Attracting Beneficial Insects to Your Garden

| 3/15/2012 5:36:45 PM

Tags: Southern Gardening, Gardening in the Southeast, Spring Gardening, Bringing Nature Home, Attracting Beneficial Insects, Ira Wallace,

aphid beetle memories of mona cosmos  

A flowering border alive and buzzing with beneficial insects can be absolutely breathtaking. Doug Tallamy’s talk "Bringing Nature Home" has reminded us how crucial flowering plants, in particular native plants, are to supporting beneficial insects in our gardens. Dr. Tallamy’s message was loud and clear: gardeners can make choices that impact the diversity of life in our yards, our towns, and our worlds.

Beneficial insects help in the garden as pollinators, as food for other beneficial insects, and by eating insect pests. Many of the predatory insects we’re familiar with in the Southeast, the hundreds of hoverflies and parasitic wasps, also serve a double role as pollinators during part of their lifecycle.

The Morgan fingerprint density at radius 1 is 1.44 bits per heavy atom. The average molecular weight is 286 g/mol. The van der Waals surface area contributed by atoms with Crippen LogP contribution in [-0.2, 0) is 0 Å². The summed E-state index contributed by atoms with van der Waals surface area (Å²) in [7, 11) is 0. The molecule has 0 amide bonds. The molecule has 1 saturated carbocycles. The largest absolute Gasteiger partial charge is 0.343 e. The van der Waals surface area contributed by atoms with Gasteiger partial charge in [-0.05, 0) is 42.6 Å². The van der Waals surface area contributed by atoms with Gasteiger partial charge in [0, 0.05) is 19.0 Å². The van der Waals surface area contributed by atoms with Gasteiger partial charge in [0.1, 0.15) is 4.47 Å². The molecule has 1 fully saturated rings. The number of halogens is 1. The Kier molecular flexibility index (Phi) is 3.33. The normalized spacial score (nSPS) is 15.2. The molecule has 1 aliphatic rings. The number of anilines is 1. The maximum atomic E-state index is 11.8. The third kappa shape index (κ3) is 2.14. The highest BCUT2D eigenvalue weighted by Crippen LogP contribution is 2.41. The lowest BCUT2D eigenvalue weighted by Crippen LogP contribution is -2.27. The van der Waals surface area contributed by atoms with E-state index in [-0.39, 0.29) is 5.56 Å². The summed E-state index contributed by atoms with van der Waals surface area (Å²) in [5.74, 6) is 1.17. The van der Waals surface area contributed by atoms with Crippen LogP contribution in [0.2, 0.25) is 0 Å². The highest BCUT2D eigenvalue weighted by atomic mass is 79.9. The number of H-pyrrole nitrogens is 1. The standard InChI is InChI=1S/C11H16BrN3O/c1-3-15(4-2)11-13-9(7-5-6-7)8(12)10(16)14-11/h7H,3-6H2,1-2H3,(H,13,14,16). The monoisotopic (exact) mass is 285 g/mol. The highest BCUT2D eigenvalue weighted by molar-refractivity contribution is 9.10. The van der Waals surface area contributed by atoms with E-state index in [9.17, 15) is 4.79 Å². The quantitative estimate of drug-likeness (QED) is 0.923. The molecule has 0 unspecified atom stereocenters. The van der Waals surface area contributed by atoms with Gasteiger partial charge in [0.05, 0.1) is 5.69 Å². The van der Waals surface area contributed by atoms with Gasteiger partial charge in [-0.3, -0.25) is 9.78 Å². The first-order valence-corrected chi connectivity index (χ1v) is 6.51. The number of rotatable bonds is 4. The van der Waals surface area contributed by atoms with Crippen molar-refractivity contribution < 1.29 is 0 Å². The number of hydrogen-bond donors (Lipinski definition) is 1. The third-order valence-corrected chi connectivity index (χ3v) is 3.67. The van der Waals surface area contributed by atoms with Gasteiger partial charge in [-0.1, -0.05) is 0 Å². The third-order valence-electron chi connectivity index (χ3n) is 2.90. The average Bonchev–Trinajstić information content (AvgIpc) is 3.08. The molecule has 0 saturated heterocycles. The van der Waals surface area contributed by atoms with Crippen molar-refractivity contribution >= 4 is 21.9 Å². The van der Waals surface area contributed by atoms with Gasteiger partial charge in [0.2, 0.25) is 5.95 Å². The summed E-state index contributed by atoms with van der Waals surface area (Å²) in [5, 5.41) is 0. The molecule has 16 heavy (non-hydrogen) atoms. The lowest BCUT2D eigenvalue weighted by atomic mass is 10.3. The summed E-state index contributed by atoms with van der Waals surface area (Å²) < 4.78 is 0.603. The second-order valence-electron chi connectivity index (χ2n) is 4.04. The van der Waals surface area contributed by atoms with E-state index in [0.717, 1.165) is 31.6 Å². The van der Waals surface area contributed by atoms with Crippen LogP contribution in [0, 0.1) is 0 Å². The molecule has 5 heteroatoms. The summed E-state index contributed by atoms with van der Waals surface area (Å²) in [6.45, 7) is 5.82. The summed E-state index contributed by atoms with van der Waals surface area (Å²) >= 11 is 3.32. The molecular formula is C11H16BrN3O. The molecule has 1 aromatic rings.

autumn beauty sunflowerbergamot with butterfly 

An easy place for vegetable gardeners to start is to put out the welcome mat for beneficial insects. First, stop spraying pesticides, even organic ones. Next, work to include year round food shelter for beneficial insects in or near your garden. Leave some leaf and plant litter on the ground over winter to improve habitat. Build insectary borders that include a variety of native plants: trees, shrubs, grasses, flowering perennials, and annuals.

Your border can work at any scale, from a small strip of plants in a city garden to a vast hedgerow between rural properties. Having the right kinds of plants in the border is what’s important. Many beneficial insects don’t have specialized mouth parts like bees, butterflies, and moths, so they need plants that have a lot of small flowers with exposed nectaries. Choose plants that are “user friendly” with blooms in clusters of small flowers rather than one large bloom, for easy access to pollen and nectar.

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